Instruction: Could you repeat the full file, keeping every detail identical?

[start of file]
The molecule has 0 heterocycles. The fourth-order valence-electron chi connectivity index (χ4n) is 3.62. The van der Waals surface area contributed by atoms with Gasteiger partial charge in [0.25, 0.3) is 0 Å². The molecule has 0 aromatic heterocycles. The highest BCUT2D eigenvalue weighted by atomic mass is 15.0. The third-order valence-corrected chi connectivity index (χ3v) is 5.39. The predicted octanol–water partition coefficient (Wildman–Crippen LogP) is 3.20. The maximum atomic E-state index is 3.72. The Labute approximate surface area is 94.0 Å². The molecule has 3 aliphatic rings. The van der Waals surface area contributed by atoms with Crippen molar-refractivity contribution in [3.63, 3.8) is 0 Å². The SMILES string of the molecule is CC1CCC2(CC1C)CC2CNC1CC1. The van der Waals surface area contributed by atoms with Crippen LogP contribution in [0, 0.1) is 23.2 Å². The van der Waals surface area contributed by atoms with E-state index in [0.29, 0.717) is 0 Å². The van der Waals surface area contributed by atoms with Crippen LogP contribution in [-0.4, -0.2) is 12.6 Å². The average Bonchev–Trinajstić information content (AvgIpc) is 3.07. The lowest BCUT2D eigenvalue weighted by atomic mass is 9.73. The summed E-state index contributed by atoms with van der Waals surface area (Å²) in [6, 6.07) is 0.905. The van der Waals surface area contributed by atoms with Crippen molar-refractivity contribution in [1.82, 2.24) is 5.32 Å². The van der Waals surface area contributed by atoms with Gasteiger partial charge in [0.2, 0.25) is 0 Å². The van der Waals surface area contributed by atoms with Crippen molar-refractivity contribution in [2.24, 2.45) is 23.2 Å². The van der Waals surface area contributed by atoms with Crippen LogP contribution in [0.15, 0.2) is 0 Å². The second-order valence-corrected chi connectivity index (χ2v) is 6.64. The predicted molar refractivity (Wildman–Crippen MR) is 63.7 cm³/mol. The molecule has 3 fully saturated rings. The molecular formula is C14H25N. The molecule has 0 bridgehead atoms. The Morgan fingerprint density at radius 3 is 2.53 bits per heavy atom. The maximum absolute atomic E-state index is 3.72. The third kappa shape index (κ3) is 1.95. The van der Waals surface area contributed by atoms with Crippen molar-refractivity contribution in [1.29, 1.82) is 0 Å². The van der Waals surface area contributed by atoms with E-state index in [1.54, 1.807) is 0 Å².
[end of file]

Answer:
The molecule has 0 heterocycles. The fourth-order valence-electron chi connectivity index (χ4n) is 3.62. The van der Waals surface area contributed by atoms with Gasteiger partial charge in [0.25, 0.3) is 0 Å². The molecule has 0 aromatic heterocycles. The highest BCUT2D eigenvalue weighted by atomic mass is 15.0. The third-order valence-corrected chi connectivity index (χ3v) is 5.39. The predicted octanol–water partition coefficient (Wildman–Crippen LogP) is 3.20. The maximum atomic E-state index is 3.72. The Labute approximate surface area is 94.0 Å². The molecule has 3 aliphatic rings. The van der Waals surface area contributed by atoms with Crippen molar-refractivity contribution in [3.63, 3.8) is 0 Å². The SMILES string of the molecule is CC1CCC2(CC1C)CC2CNC1CC1. The van der Waals surface area contributed by atoms with Crippen LogP contribution in [0, 0.1) is 23.2 Å². The van der Waals surface area contributed by atoms with E-state index in [0.29, 0.717) is 0 Å². The van der Waals surface area contributed by atoms with Crippen LogP contribution in [-0.4, -0.2) is 12.6 Å². The average Bonchev–Trinajstić information content (AvgIpc) is 3.07. The lowest BCUT2D eigenvalue weighted by atomic mass is 9.73. The summed E-state index contributed by atoms with van der Waals surface area (Å²) in [6, 6.07) is 0.905. The van der Waals surface area contributed by atoms with Crippen molar-refractivity contribution in [1.82, 2.24) is 5.32 Å². The van der Waals surface area contributed by atoms with Gasteiger partial charge in [0.2, 0.25) is 0 Å². The van der Waals surface area contributed by atoms with Crippen molar-refractivity contribution in [2.24, 2.45) is 23.2 Å². The van der Waals surface area contributed by atoms with Crippen LogP contribution in [0.15, 0.2) is 0 Å². The second-order valence-corrected chi connectivity index (χ2v) is 6.64. The predicted molar refractivity (Wildman–Crippen MR) is 63.7 cm³/mol. The molecule has 3 fully saturated rings. The molecular formula is C14H25N. The molecule has 0 bridgehead atoms. The Morgan fingerprint density at radius 3 is 2.53 bits per heavy atom. The maximum absolute atomic E-state index is 3.72. The third kappa shape index (κ3) is 1.95. The van der Waals surface area contributed by atoms with Crippen molar-refractivity contribution in [1.29, 1.82) is 0 Å². The van der Waals surface area contributed by atoms with E-state index in [1.54, 1.807) is 0 Å².